In his letter, Dr Sehmer disputes our assertions regarding the limited treatment options for diabetes in BC, yet he cites epidemiological data on incidence rates, obesity, and physical activity, none of which are relevant to our argument, and none of which we dispute.
British Columbia is indeed fortunate to have a somewhat lower (though still alarming) incidence of diabetes, and complex social, economic, and demographic factors are at play here. The problem is what happens to British Columbians after they are diagnosed with diabetes, and it is simply a matter of public record that therapeutic options for diabetes in our province are limited in comparison to the rest of the country. Of course, even in BC, they are not limited for fortunate individuals like government and university employees who have extended employment insurance benefits that provide them with access to modern evidence-based medications that other provinces offer to their less-wealthy residents.
Those who are excluded in BC are the poor and the old, and I do not believe that offering them additional therapeutic options would constitute wasting scarce funds.
Multiple recent trials have demonstrated outcome benefits (CVD, total mortality) for these newer, more expensive medications. Benefits that have never been demonstrated for older cheaper drugs (as concerns for their harms grow).[1,2]
—Ehud Ur, MBBS, FRCPC
This letter was submitted in response to “Re: Diabetes in BC.”
1. Ismail-Beigi F, Moghissi E, Kosiborod M, Inzucchi SE. Shifting paradigms in the medical management of type 2 diabetes: Reflections on recent cardiovascular outcome trials. J Gen Intern Med 2017;32:1044-1051.
Above is the information needed to cite this article in your paper or presentation. The International Committee
of Medical Journal Editors (ICMJE) recommends the following citation style, which is the now nearly universally
accepted citation style for scientific papers:
Halpern SD, Ubel PA, Caplan AL, Marion DW, Palmer AM, Schiding JK, et al. Solid-organ transplantation in HIV-infected patients. N Engl J Med. 2002;347:284-7.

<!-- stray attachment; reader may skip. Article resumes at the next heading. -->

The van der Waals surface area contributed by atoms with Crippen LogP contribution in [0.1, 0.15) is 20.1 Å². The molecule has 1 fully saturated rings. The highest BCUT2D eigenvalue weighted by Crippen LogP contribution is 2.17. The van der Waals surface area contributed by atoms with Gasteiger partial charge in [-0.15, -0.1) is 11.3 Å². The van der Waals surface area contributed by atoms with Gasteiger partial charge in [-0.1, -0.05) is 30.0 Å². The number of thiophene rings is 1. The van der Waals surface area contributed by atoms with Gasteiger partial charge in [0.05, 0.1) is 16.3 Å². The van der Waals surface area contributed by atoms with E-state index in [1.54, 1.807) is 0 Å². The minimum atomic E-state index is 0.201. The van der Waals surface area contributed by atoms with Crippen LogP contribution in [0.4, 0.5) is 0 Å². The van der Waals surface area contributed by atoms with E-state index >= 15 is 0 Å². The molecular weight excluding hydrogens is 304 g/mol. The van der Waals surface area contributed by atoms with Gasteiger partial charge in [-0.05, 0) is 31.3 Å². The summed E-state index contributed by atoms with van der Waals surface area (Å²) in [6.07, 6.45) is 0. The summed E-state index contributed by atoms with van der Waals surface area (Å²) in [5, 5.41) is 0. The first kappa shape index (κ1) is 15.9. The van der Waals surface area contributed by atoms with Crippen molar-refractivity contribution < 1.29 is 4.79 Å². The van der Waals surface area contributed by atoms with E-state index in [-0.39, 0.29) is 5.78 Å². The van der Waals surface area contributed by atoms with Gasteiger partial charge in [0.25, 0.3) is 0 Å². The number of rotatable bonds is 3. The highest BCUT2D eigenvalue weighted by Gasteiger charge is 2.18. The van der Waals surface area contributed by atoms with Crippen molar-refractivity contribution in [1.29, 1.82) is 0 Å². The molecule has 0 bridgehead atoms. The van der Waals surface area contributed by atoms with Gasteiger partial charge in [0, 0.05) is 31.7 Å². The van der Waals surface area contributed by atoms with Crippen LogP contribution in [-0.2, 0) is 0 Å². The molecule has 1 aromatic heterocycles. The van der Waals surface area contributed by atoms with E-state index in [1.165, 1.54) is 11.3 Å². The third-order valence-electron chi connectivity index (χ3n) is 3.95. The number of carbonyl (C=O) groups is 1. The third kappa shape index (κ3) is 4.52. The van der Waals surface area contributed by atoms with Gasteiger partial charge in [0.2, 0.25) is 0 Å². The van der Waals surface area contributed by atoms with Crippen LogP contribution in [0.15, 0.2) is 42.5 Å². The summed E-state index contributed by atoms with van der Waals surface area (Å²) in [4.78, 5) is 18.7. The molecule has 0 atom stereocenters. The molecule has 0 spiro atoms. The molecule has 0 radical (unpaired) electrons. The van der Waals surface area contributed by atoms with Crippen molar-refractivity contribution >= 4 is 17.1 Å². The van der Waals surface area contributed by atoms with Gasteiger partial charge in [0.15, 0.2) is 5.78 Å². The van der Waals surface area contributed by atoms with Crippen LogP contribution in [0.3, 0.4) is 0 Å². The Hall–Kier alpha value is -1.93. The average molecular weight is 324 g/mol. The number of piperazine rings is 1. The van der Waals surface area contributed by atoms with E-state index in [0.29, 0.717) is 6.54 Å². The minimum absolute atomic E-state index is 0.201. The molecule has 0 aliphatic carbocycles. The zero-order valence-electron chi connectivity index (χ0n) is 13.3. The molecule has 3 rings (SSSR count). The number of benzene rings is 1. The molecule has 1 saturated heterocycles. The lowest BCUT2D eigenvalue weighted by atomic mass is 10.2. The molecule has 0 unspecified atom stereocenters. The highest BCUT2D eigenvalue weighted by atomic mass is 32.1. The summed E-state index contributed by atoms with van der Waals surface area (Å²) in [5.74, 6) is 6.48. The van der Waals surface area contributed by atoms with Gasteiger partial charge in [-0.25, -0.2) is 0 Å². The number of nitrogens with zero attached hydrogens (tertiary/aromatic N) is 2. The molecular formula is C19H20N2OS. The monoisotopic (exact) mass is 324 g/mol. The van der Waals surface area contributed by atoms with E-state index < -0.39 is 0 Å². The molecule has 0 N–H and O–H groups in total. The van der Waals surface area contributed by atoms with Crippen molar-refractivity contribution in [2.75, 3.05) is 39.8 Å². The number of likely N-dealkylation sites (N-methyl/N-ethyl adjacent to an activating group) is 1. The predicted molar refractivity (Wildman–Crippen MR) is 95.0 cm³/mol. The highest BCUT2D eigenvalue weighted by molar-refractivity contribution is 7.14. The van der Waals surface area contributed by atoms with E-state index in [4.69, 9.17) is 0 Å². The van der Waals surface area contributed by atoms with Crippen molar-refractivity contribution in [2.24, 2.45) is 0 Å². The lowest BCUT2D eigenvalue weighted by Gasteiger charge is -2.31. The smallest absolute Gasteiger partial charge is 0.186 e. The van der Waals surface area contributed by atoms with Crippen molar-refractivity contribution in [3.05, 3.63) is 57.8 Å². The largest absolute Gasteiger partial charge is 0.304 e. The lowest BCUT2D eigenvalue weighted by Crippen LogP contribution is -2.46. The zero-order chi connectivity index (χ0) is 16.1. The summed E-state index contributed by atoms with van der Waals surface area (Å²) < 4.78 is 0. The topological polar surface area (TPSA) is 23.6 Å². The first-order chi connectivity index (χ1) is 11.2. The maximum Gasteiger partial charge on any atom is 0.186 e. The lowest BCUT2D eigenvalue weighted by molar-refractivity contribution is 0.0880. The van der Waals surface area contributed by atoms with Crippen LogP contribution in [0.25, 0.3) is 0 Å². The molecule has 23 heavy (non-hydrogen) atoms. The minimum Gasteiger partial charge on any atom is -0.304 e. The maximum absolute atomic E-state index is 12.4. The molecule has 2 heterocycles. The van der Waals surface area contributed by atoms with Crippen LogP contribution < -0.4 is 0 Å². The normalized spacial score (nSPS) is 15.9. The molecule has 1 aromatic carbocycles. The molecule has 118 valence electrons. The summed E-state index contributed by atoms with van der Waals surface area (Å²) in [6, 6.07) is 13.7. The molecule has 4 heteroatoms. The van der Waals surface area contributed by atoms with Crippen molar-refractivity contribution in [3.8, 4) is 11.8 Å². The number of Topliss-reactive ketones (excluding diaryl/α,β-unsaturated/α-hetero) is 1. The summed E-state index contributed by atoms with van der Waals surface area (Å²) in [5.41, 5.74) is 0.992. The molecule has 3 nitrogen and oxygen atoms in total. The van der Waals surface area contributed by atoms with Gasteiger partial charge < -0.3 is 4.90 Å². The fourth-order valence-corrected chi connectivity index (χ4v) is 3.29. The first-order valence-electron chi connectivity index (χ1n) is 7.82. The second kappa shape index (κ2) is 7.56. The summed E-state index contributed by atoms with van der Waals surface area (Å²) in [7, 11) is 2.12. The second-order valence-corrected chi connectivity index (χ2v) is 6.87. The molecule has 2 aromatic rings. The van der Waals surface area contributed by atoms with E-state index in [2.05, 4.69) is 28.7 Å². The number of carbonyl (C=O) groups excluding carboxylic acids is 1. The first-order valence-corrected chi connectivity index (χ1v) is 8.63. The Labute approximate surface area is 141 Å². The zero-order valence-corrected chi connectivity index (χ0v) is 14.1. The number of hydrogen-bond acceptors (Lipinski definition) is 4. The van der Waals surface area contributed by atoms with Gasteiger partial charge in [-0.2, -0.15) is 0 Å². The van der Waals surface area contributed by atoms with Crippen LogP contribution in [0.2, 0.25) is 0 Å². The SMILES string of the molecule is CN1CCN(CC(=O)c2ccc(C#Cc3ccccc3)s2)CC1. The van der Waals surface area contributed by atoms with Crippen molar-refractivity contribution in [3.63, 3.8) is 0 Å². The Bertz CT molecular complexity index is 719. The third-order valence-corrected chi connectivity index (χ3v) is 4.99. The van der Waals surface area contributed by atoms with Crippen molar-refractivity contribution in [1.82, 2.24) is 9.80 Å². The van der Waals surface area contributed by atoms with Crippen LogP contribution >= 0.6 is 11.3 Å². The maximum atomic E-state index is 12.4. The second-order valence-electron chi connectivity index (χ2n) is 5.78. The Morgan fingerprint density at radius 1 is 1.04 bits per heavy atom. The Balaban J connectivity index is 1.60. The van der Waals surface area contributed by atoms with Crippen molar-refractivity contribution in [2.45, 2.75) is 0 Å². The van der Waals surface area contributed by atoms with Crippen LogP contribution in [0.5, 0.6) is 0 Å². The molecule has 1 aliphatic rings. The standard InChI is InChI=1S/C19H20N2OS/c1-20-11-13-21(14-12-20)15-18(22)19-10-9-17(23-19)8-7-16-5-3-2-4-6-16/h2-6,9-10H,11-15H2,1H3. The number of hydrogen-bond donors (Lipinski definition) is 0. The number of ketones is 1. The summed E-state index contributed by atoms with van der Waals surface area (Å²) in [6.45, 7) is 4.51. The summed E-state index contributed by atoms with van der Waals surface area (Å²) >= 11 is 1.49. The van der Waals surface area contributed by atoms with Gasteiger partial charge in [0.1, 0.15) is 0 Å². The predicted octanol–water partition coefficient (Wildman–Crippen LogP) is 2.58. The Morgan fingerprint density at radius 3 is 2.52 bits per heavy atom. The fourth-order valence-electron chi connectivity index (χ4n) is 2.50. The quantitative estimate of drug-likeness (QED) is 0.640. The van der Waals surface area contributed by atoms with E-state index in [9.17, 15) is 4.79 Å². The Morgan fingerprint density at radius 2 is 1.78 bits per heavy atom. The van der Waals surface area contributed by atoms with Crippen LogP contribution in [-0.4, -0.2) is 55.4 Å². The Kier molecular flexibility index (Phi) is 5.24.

About the ICMJE and citation styles
The ICMJE is small group of editors of general medical journals who first met informally in Vancouver, British Columbia, in 1978 to establish guidelines for the format of manuscripts submitted to their journals. The group became known as the Vancouver Group. Its requirements for manuscripts, including formats for bibliographic references developed by the U.S. National Library of Medicine (NLM), were first published in 1979. The Vancouver Group expanded and evolved into the International Committee of Medical Journal Editors (ICMJE), which meets annually. The ICMJE created the Recommendations for the Conduct, Reporting, Editing, and Publication of Scholarly Work in Medical Journals to help authors and editors create and distribute accurate, clear, easily accessible reports of biomedical studies.
An alternate version of ICMJE style is to additionally list the month an issue number, but since most journals use continuous pagination, the shorter form provides sufficient information to locate the reference. The NLM now lists all authors.
BCMJ standard citation style is a slight modification of the ICMJE/NLM style, as follows:
- Only the first three authors are listed, followed by "et al."
- There is no period after the journal name.
- Page numbers are not abbreviated.
For more information on the ICMJE Recommendations for the Conduct, Reporting, Editing, and Publication of Scholarly Work in Medical Journals, visit www.icmje.org